In FIG. 3, a menu 14 may be used to activate the process of the present invention, however in most instances the present invention is normally active upon the initiation of the information management system via the control of the operating system software. Generally, menu 14 is comprised of a region of the display screen in which the user is presented with a list of command options. The user selects a specific option 12 within the desired command column 11 or within the desired command area using a mouse, joystick or other two-dimensional cursor control device. Suboption C is being modified by the cursor pointer 50. After the cursor is positioned, the command is selected by the activation of a function key or keys associated with the cursor control device. U.S. Pat. No. 4,464,652 reissued as U.S. Pat. No. 32,632 on Mar. 29, 1988 to inventor, William Atkinson and assigned to the assignee of the present invention discloses a device suitable for use as a cursor control device and means for implementing the described menu control. This method of command or function selection may be used as a vehicle, throughout the description of the present invention, for setting software options and enabling or disabling features. As discussed earlier, other means of command activation may also be employed for setting of software options such as the entry of a special code or command sequence from the keyboard or numeric keypad or an icon selection. An icon representing the Desk Drawer may be selected causing the computer to initiate the present invention. More commonly, the present invention may also be activated through a software interface with the computer's operating system software or other application software. Using this method, the computer activation of Desk Drawer may be automatic thus independent of direct user action.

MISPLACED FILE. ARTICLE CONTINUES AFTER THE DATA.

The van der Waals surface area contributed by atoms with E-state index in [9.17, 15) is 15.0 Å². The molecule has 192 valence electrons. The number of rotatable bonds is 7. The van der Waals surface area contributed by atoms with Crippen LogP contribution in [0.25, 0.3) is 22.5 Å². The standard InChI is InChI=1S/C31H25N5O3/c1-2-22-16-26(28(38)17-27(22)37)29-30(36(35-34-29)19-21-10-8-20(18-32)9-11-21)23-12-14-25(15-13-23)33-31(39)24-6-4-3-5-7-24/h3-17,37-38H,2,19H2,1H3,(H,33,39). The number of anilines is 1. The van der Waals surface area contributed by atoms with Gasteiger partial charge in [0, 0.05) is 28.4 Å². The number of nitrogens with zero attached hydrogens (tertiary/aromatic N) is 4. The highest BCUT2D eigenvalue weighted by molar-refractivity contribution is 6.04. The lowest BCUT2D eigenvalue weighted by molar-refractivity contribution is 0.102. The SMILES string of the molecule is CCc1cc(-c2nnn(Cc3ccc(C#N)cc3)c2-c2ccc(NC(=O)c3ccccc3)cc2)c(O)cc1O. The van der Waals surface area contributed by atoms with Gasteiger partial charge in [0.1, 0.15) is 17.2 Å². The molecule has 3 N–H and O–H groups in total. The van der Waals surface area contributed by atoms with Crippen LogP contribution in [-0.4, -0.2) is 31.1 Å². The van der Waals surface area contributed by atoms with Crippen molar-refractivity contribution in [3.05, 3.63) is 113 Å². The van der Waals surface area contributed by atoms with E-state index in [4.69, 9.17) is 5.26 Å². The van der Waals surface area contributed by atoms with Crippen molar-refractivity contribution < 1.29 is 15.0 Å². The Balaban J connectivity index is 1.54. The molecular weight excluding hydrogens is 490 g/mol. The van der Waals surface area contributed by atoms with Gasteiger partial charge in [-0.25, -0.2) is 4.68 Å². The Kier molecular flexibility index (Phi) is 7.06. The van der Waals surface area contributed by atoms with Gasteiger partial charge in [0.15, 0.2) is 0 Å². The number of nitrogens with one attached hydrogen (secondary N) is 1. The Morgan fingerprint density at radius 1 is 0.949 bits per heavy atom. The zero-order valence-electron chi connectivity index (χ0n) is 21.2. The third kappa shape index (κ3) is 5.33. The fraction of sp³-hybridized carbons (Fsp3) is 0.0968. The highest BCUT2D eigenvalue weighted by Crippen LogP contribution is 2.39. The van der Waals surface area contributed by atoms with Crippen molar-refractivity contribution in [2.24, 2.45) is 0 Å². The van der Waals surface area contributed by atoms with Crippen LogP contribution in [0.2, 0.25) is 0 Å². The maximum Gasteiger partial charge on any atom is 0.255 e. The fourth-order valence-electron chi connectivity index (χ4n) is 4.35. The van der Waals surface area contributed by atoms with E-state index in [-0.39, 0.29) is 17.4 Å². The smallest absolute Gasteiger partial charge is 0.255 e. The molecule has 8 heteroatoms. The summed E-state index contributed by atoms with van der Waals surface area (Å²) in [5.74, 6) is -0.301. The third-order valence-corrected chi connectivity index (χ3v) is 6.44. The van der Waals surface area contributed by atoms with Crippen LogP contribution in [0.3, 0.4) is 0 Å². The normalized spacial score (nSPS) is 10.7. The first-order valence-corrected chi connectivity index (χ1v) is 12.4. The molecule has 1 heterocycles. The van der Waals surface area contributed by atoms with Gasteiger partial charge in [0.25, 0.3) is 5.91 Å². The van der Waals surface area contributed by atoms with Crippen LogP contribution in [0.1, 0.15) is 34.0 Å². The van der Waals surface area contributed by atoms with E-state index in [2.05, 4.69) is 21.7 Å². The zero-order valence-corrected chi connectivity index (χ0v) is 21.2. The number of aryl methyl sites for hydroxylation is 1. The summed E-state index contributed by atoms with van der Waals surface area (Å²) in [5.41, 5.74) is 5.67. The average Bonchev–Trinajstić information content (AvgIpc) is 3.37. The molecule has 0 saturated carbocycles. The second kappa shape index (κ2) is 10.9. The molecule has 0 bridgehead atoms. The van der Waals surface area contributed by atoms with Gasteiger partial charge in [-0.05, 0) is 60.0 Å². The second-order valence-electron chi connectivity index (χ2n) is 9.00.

Refer to FIG. 4a which illustrates the Finderô environment of the preferred embodiment as well as shows the closed state of the Desk Drawer. When the computer activates Desk Drawer, but Desk Drawer remains closed, it appears as a handle or bar 10 on the bottom of the display screen as illustrated in FIG. 4a. When in this state the handle bar is called a "first triggered display region." The Desk Drawer handle 10 is the only visible component of the present invention when the Desk Drawer remains closed. FIG. 4a also shows a typical display screen of the Apple Finderô user interface. The display screen 75 constitutes the outer boundary of the illustration and represents the physical display console of the computer system. The desktop area 20, referred to as the primary display region, is the shaded portion of the screen visible in the background. In the lower portion of the desktop there exists an open window region 60 and inside are several icons 55, 56, 57, and 58. Window 60 is open and therefore (as with all open windows of the Finderô) its contents may be accessible by the cursor pointer 50 when the contents are visible. All four icons 55, 56, 57, and 58 are visible and thus accessible by the cursor 50. Icon 57 is said to be highlighted. The file name 34 of icon 56 is located directly below the icon; this position is called a field. The window title 65 is shown on the top center of the window rectangle region and is another field. The cursor pointer 50 is currently over icon 57 and the cursor pointer has been activated by a depression of the mouse key. It is appreciated that there are several other ways of activating the cursor pointer which have been discussed already above. When the cursor 50 is activated, the icon 57 is said to have been selected and therefore is highlighted by the display system. Icon 57 is therefore highlighted, that is, displayed in a visibly distinct manner with respect to the other icons. The window select region 74 is located in the upper left hand of the window 60. The computer will close window 60 when the cursor 50 is moved on top of the region 74 and the cursor is activated. When the window 60 closes it is removed from the desktop area 20.